After identifying weaknesses in six main areas (controls on precursor chemicals, amphetamine-type stimulants, judicial cooperation, money laundering controls, demand reduction, and alternative development), signatories to the 1998 Declaration pledged to significantly reduce both the demand for, and the supply of, illicit drugs by the year 2008. They also agreed to three main objectives:
All participants agreed to develop national strategies on illegal drugs, to be put in place by 2003;
All participants agreed to work for “significant and measurable results” in reducing illegal drugs consumption by 2008, with a 50% reduction informally taken as an indicative target;
States where illegal production has taken place committed themselves to a total elimination of production, also by 2008. Alternative development was acknowledged as the only long-term solution to the problem of illicit narcotic cultivation.(21)
More recently, in December 2000, UN member states met in Palermo, Italy, to adopt yet another convention, the United Nations Convention Against Transnational Organized Crime. The “Palermo Convention” is accompanied by two protocols, one on the trafficking of persons, the other on the smuggling of migrants. It is meant to promote international cooperation in order to “significantly reduce illegal and exploitive transborder activities” and will, it is hoped, also serve as a valuable tool in the fight against transborder drug trafficking.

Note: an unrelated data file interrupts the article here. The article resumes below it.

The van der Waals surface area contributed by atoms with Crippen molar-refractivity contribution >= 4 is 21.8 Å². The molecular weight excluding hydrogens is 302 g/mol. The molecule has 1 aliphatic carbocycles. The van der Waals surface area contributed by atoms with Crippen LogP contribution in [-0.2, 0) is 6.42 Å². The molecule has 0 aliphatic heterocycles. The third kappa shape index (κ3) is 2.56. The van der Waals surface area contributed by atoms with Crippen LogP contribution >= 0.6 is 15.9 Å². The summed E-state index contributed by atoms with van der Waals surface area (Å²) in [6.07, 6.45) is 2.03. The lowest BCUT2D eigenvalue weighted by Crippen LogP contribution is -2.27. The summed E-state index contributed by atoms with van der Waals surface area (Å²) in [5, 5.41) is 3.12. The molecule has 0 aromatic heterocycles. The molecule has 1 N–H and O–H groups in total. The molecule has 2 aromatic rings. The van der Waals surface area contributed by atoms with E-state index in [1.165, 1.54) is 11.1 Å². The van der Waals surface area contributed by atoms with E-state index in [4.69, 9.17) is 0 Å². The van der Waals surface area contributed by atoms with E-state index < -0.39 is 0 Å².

In 1991, the UN International Drug Control Programme (UNDCP) was established to coordinate UN drug control activities and to serve as the focal point for the UN Decade against Drug Abuse (1991-2000). The UNDCP subsequently continued its activities, expanded the scope of its efforts and increased the number of projects it oversees. While international cooperation has traditionally focused on enforcement, some move toward complementary action has taken place. In March 1993, delegates at the 36th session of the UN Commission on Narcotic Drugs adopted a resolution calling on governments to give priority to preventing drug abuse and to treating and reintegrating drug abusers in society. This new focus on reducing demand was seen by many countries as a complement to the traditional focus on enforcement, and as an important part of a balanced strategy to combat drug abuse.(22)
The UNDCP’s budget is now about US$160 million a year – slightly less than in the late 1990s – and a substantive portion of that budget goes towards reducing the supply of drugs through alternative development. Apart from the general decline in regular budget resources that is affecting all parts of the UN, 90% of the UNDCP’s funds come from voluntary contributions by seven governments and the European Union. This raises questions about both the nature of future expertise and the international “ownership” of the UNDCP.
The end of the Cold War brought several important changes in the international drug trade, as the collapse of the Soviet Union and its empire in Eastern Europe caused an increased flow of people and goods from these areas to the West. According to the RCMP,